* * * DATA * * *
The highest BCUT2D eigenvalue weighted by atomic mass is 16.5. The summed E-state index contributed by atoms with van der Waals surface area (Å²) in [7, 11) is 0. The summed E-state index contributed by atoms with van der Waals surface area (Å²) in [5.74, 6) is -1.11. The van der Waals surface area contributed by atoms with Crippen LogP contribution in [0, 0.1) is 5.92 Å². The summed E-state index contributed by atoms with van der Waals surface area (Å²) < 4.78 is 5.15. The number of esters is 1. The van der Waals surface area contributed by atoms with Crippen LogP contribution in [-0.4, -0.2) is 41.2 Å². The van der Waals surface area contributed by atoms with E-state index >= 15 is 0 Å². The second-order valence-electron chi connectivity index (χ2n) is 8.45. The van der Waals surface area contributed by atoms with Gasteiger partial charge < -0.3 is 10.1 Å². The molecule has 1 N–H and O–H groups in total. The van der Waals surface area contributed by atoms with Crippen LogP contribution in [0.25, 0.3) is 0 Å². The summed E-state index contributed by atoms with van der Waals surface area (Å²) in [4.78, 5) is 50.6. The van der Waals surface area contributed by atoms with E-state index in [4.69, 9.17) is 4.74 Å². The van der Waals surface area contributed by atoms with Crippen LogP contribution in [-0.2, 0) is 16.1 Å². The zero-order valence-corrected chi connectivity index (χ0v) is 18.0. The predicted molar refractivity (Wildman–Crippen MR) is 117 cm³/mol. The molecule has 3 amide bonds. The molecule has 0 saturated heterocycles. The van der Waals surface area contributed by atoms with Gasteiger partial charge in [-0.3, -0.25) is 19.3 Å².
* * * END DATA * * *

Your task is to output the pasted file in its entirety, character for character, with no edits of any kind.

The highest BCUT2D eigenvalue weighted by atomic mass is 16.5. The summed E-state index contributed by atoms with van der Waals surface area (Å²) in [7, 11) is 0. The summed E-state index contributed by atoms with van der Waals surface area (Å²) in [5.74, 6) is -1.11. The van der Waals surface area contributed by atoms with Crippen LogP contribution in [0, 0.1) is 5.92 Å². The summed E-state index contributed by atoms with van der Waals surface area (Å²) < 4.78 is 5.15. The number of esters is 1. The van der Waals surface area contributed by atoms with Crippen LogP contribution in [-0.4, -0.2) is 41.2 Å². The van der Waals surface area contributed by atoms with E-state index >= 15 is 0 Å². The second-order valence-electron chi connectivity index (χ2n) is 8.45. The van der Waals surface area contributed by atoms with Gasteiger partial charge < -0.3 is 10.1 Å². The molecule has 1 N–H and O–H groups in total. The van der Waals surface area contributed by atoms with Crippen LogP contribution in [0.25, 0.3) is 0 Å². The summed E-state index contributed by atoms with van der Waals surface area (Å²) in [4.78, 5) is 50.6. The van der Waals surface area contributed by atoms with E-state index in [4.69, 9.17) is 4.74 Å². The van der Waals surface area contributed by atoms with Crippen LogP contribution in [-0.2, 0) is 16.1 Å². The zero-order valence-corrected chi connectivity index (χ0v) is 18.0. The predicted molar refractivity (Wildman–Crippen MR) is 117 cm³/mol. The molecule has 3 amide bonds. The molecule has 0 saturated heterocycles. The van der Waals surface area contributed by atoms with Gasteiger partial charge in [-0.3, -0.25) is 19.3 Å².